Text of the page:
100 container ships to be demolished in 2020

Approximately 100 container ships, aggregating 240,000TEU, are expected to be demolished during 2020, according to Jonathan Roach, a container trade and shipping analyst from Braemar ACM Shipbroking.

During the first three quarters of this year, it is estimated that 81 container vessels totalling 193,000TEU have been sold for demolition, which is around a 15% year-on-year increase in terms of TEU capacity. During the corresponding period in 2019, the industry saw approximately the same number of demolished ships (82), the capacity of which was noticeably lower, 165,000TEU.

Q1-Q3 2020 Container Ship Demolition
Sizeband (TEU) Number of ships Capacity (TEU) Average size (TEU)
0-999 14 12,081 863
1,000-1,999 42 57,573 1,371
2,000-2,999 4 9,504 2,376
4,000-5.099 10 44,573 4,457
5,100-7,499 10 59,780 5,978
7,500-9,999 1 9,600 9,600
Total 81 193,111 4,108
Q1-Q3 2019 Container Ship Demolition
Sizeband (TEU) Number of ships Capacity (TEU) Average size (TEU)
0-999 14 8,415 863
1,000-1,999 47 67,977 1,371
2,000-2,999 2 10,927 2,376
3,000-3,999 1 3,607
4,000-5.099 12 57,009 4,457
5,100-7,499 3 16,806 5,978
Total 79 164,741 3,009

“The sector reporting the most demolition activity in 2020, firmly falls in the 1,000-1,800TEU feeder sector, with 42 ships demolished, representing 50% of the 2020 demolition sales in 2020 year-to-date,” Roach told Container News.

During September the container ship demolition market showed a significant downturn with the scrapping of only six vessels, compared to the demolition of 14 ships per month for both July and August.

This slow down comes as no surprise, said Roach, as time charter rates have rallied throughout the third quarter.

Braemar’s BOXi, the time charter index for container ships of Braemar, a UK-based shipping, marine, and energy consulting company, has gained 50% in value since 1 July. Although all sectors have seen a growth in their earnings, it is noticeable that a further increase in the earnings of the traditional-Panamax and above – sized ships has taken place, according to Braemar’s analyst.

Roach went on to say that container ship demolition prices have fallen away in 2020, in-line with reduced demand for steel scrap during the pandemic. “We estimate that demolition prices have dropped by about 10% since 1 January 2020,” he said.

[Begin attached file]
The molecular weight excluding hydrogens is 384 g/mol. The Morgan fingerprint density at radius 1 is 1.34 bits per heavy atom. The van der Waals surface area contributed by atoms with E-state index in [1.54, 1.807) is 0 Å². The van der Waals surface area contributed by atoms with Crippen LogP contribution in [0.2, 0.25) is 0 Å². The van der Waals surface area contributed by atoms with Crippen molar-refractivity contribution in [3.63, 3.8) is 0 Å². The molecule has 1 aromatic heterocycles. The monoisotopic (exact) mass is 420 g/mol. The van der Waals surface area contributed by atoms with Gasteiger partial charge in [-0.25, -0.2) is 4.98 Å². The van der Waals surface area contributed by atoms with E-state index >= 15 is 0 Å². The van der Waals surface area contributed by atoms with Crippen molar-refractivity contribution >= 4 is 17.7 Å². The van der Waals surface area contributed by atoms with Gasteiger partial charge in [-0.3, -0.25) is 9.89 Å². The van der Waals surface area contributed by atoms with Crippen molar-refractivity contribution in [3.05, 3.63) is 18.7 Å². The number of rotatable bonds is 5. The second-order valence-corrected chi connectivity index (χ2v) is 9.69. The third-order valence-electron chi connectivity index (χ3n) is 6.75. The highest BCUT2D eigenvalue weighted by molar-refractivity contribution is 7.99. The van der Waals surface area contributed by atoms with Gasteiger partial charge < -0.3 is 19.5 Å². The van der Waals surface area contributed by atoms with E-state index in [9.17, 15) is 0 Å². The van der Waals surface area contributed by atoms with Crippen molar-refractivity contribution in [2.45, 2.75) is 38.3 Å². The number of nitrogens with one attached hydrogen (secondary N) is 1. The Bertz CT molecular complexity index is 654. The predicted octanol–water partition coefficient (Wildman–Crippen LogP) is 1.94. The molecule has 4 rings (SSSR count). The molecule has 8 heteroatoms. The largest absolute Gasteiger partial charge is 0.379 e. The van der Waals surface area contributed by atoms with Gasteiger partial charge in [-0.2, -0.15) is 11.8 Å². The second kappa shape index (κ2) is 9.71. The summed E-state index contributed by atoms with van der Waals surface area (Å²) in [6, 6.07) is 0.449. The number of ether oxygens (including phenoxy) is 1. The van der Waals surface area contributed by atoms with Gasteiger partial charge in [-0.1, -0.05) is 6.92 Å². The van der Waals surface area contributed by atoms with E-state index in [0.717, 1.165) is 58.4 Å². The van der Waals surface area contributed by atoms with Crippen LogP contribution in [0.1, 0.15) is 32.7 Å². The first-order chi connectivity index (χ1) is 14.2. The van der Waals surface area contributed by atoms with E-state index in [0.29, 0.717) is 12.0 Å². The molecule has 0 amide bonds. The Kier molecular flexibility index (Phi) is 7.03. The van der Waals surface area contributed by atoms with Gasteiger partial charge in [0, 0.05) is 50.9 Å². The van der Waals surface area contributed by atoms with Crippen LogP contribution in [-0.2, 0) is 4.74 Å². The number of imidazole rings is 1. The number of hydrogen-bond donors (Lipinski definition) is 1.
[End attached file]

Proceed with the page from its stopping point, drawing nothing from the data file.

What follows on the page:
However, the reopening of recycling facilities in the third quarter has boosted the demolition prices by approximately 12%, compared to Q2 levels, according to Braemar’s estimations. Jonathan Roach expects prices to remain fairly stable in the last quarter of the year.

At the same time, charter rates have also plateaued as we reach the fourth quarter, and “with the slack period for container shipping approaching, we expect time charter rates to level off and soften into 2021 towards the lunar new year,” said Roach.

“We expect charter rates for vessels from traditional-Panamax and above to remain at healthy levels and a steep reduction in charter rates for larger types is unlikely, we expect a marginal softening for the slack season up to Lunar New Year,” he added.

For Feeders, in sizes up to 1,999TEU, oversupply is continuing to cap time charter rates and Braemar expects the pace of feeder demolition to be maintained well into 2021.

On the other hand, scrapping for regional ships, from 2,000 up to 4,000TEU, has been more resilient than the smaller feeders. Braemar believes that demolition will remain subdued for 2,500, 2,800 and 3,500TEU vessels, as charter rates have been maintained at US$10,000 to US$13,000/day respectively.

Moreover, Roach said that fleet removal compared to the trading fleet in TEU capacity is expected to be 1% in 2020, marginally higher than 2019’s percentage (0.9%), and essentially lower than the annual average of 1.6% over the past five years (2015-2019).

Antonis Karamalegkos

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